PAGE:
Here is the very first test as seen from behind, where I am trying unsuccessfully to line up, scale and correct the angle distortion. As you can see I missed the mark by a few centimeters. I am now in the process of positioning the elements as close as I can to the target, given the limitations of inexact everything.
    Last edited by sunithaya; 12-07-2008 at 11:34 PM.
    You never change things by fighting the existing reality. To change
    something, build a new model that makes the existing model obsolete.

    --R. Buckminster Fuller

  2. #22
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    Re: Robotic Marionette

    The Night Mare

    Attachment 890Attachment 893
    Plasticine, plaster gauze and Papier-mâché is the skin of its face

    The credit for the Creator's flesh and blood must go to Lorena, who with her hands brings to life the creatures of our nightmares, the future that we have already created even if we ourselves are not quite there yet to suffer the consequences, but getting very close...

    Attachment 891Attachment 892
    Hmmm, definitely some resemblance...

    The Creator gets its make-up treatment. It was eerie to see how it resembled the original Creator's head, that you can see in the background. It was like seeing a clone emerge from another dimension. And God said, "Go ahead and multiply!"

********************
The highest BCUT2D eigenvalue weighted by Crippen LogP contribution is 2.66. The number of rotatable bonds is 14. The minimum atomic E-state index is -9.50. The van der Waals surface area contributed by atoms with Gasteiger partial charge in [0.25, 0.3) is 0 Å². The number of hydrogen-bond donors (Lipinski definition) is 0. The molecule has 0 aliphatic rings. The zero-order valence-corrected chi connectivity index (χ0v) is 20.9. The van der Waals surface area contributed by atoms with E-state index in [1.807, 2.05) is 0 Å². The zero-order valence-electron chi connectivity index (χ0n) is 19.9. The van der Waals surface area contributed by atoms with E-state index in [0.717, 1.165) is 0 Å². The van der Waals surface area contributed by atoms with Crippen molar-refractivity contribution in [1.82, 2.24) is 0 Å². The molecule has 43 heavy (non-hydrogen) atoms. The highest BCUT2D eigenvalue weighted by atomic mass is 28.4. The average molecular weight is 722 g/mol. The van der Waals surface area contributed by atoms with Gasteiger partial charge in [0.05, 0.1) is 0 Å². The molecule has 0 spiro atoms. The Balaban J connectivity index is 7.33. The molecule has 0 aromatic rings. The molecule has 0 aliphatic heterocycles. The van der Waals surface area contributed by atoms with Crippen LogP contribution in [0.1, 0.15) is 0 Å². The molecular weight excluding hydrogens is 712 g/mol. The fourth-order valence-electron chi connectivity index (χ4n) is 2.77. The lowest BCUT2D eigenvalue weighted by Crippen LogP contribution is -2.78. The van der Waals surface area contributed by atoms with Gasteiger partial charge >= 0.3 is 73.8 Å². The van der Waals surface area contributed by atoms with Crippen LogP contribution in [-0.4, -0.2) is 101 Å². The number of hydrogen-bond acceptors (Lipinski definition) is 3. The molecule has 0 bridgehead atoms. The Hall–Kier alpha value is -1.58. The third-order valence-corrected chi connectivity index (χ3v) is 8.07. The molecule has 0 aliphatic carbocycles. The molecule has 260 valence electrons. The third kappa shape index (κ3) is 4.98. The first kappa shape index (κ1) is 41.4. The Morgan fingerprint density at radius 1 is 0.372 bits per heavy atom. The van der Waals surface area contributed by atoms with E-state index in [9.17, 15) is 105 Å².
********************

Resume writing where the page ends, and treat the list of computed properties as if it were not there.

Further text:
The Cyclopean Eye

    Attachment 899
    The tiniest springs I could find in my "this could be useful" parts bin

    The eyes are an important means of expression of the "soul" of a person, animal or character. The only external organ that connects directly to the brain through the shortest possible path.
    The eyes of the creator move nervously as he scans its surroundings. Its world. They are animated by a simple spring mechanism that responds to the smallest movement. I did not know it was going to be so challenging to do this, except that, as we have found out, scale matters. And the smaller the scale the more critical the elements become.

    The springs proved to be too weak to support the weight of the eye,
    so I added a coat of latex to strengthen and stiffen it a bit,
    but it proved to be a little too much so I ended up burning the latex away.
    The residue that it left was just the right amount.



    Attachment 897